Our carbon footprints are too big. We need several globes to sustain our western lifestyle. Scientists tell us it is urgent to stop using fossil fuels as the carbon emissions result in a temperature increase that will jeopardise life on earth as we know it. If we don’t manage to flatten out and push down the global emission curves we will reach a temperature increase of +2° or more. That will push earth into a new geological phase. A place not so pleasant to live in.
But there are already many positive trends which, if accelerated, can bring down emissions to acceptable levels: cheaper solar and wind power, electric cars, energy storage technology, carbon efficient buildings, peak coal has already happened, plant based food which reduces methane emissions. All these trends are fed by financial investments that find these areas to be profitable.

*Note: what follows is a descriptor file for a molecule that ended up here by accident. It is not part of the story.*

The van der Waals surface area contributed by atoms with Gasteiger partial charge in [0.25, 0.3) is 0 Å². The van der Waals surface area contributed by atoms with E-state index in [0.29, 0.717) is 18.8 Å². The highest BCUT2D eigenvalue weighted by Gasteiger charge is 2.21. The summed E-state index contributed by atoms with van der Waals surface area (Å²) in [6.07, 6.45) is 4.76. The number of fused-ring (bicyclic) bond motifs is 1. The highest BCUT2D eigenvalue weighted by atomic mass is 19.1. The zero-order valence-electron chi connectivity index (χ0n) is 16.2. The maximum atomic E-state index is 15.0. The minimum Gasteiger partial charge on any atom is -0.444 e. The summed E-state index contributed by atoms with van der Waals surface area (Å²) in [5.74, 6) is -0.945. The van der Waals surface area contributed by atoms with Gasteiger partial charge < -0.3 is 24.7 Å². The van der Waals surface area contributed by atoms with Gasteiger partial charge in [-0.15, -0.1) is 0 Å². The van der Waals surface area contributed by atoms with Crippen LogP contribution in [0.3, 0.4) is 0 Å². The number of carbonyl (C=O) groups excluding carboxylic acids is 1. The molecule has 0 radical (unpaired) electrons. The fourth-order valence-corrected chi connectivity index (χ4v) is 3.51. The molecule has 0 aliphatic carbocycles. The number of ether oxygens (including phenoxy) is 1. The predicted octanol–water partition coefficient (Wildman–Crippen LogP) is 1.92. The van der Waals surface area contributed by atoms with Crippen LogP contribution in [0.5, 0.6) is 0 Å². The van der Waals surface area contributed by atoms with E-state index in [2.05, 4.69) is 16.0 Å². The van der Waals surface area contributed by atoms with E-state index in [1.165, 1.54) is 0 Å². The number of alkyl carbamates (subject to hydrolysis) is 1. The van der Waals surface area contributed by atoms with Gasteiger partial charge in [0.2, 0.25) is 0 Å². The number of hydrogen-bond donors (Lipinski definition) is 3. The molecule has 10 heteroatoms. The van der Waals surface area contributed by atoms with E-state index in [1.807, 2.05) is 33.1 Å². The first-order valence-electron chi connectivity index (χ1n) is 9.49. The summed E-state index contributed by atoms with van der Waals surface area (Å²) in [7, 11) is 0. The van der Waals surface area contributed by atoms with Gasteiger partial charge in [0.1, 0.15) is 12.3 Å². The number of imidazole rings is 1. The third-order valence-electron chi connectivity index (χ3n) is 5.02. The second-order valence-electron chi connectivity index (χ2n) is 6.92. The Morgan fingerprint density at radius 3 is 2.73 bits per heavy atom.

At the same time both individuals and organisations must do what they can to reduce their carbon impacts and become more sustainable. A way to avoid the cost of offsetting and even save money is to simply change your lifestyle: less travelling in airplanes, less meat in your diet, a garden of your own with vegetables, car sharing, heating your house with wood. Such steps could easily cut your personal emissions in half.
However, reducing carbon emissions will take time and will in many cases be difficult until and unless future technological developments help us. So in the meantime we need to do something immediately and that is to offset our carbon emissions.
Carbon offsetting helps to combat global climate change. In many instances offsetting also provides much needed employment, health improvement, biodiversity and broad social benefits to impoverished communities.
As of end February 2018, the Findhorn Foundation embedded a link to PET’s Carbon Offsetting calculator and projects pages in their website, to invite visiting the Foundation guests and all their staff to actively engage in Carbon reductions.